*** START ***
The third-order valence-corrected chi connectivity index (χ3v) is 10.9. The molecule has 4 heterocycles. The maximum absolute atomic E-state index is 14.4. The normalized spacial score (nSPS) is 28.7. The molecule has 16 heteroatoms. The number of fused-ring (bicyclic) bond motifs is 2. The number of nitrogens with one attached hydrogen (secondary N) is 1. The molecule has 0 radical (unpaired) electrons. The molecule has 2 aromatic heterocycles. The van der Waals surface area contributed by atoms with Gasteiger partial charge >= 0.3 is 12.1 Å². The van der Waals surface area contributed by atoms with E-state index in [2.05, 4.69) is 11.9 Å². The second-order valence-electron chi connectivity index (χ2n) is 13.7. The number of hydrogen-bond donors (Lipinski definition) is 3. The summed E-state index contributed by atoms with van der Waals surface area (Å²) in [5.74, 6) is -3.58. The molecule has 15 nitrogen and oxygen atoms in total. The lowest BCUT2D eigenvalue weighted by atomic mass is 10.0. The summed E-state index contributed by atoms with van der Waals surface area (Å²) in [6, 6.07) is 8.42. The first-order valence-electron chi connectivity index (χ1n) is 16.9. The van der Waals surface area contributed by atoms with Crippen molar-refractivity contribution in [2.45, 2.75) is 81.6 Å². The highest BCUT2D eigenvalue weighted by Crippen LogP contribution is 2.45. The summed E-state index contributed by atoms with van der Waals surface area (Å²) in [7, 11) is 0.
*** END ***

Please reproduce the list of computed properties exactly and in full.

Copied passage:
The third-order valence-corrected chi connectivity index (χ3v) is 10.9. The molecule has 4 heterocycles. The maximum absolute atomic E-state index is 14.4. The normalized spacial score (nSPS) is 28.7. The molecule has 16 heteroatoms. The number of fused-ring (bicyclic) bond motifs is 2. The number of nitrogens with one attached hydrogen (secondary N) is 1. The molecule has 0 radical (unpaired) electrons. The molecule has 2 aromatic heterocycles. The van der Waals surface area contributed by atoms with Gasteiger partial charge >= 0.3 is 12.1 Å². The van der Waals surface area contributed by atoms with E-state index in [2.05, 4.69) is 11.9 Å². The second-order valence-electron chi connectivity index (χ2n) is 13.7. The number of hydrogen-bond donors (Lipinski definition) is 3. The summed E-state index contributed by atoms with van der Waals surface area (Å²) in [5.74, 6) is -3.58. The molecule has 15 nitrogen and oxygen atoms in total. The lowest BCUT2D eigenvalue weighted by atomic mass is 10.0. The summed E-state index contributed by atoms with van der Waals surface area (Å²) in [6, 6.07) is 8.42. The first-order valence-electron chi connectivity index (χ1n) is 16.9. The van der Waals surface area contributed by atoms with Crippen molar-refractivity contribution in [2.45, 2.75) is 81.6 Å². The highest BCUT2D eigenvalue weighted by Crippen LogP contribution is 2.45. The summed E-state index contributed by atoms with van der Waals surface area (Å²) in [7, 11) is 0.